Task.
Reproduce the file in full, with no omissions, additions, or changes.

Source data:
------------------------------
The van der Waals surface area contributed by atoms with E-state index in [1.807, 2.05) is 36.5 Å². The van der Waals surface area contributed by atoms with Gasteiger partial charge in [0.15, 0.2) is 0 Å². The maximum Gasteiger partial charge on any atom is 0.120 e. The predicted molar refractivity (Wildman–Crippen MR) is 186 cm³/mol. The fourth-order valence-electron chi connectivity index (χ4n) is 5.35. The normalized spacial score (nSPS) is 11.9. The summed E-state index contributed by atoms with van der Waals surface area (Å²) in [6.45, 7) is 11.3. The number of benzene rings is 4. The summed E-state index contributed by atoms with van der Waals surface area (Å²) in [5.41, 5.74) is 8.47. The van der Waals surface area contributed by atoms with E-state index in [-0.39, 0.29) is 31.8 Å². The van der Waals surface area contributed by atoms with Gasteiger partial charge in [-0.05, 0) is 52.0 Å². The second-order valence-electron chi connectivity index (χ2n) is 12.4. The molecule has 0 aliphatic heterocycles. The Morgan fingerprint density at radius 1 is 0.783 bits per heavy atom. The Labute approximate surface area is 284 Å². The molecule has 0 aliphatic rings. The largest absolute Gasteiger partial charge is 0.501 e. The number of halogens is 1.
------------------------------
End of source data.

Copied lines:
The van der Waals surface area contributed by atoms with E-state index in [1.807, 2.05) is 36.5 Å². The van der Waals surface area contributed by atoms with Gasteiger partial charge in [0.15, 0.2) is 0 Å². The maximum Gasteiger partial charge on any atom is 0.120 e. The predicted molar refractivity (Wildman–Crippen MR) is 186 cm³/mol. The fourth-order valence-electron chi connectivity index (χ4n) is 5.35. The normalized spacial score (nSPS) is 11.9. The summed E-state index contributed by atoms with van der Waals surface area (Å²) in [6.45, 7) is 11.3. The number of benzene rings is 4. The summed E-state index contributed by atoms with van der Waals surface area (Å²) in [5.41, 5.74) is 8.47. The van der Waals surface area contributed by atoms with E-state index in [-0.39, 0.29) is 31.8 Å². The van der Waals surface area contributed by atoms with Gasteiger partial charge in [-0.05, 0) is 52.0 Å². The second-order valence-electron chi connectivity index (χ2n) is 12.4. The molecule has 0 aliphatic heterocycles. The Morgan fingerprint density at radius 1 is 0.783 bits per heavy atom. The Labute approximate surface area is 284 Å². The molecule has 0 aliphatic rings. The largest absolute Gasteiger partial charge is 0.501 e. The number of halogens is 1.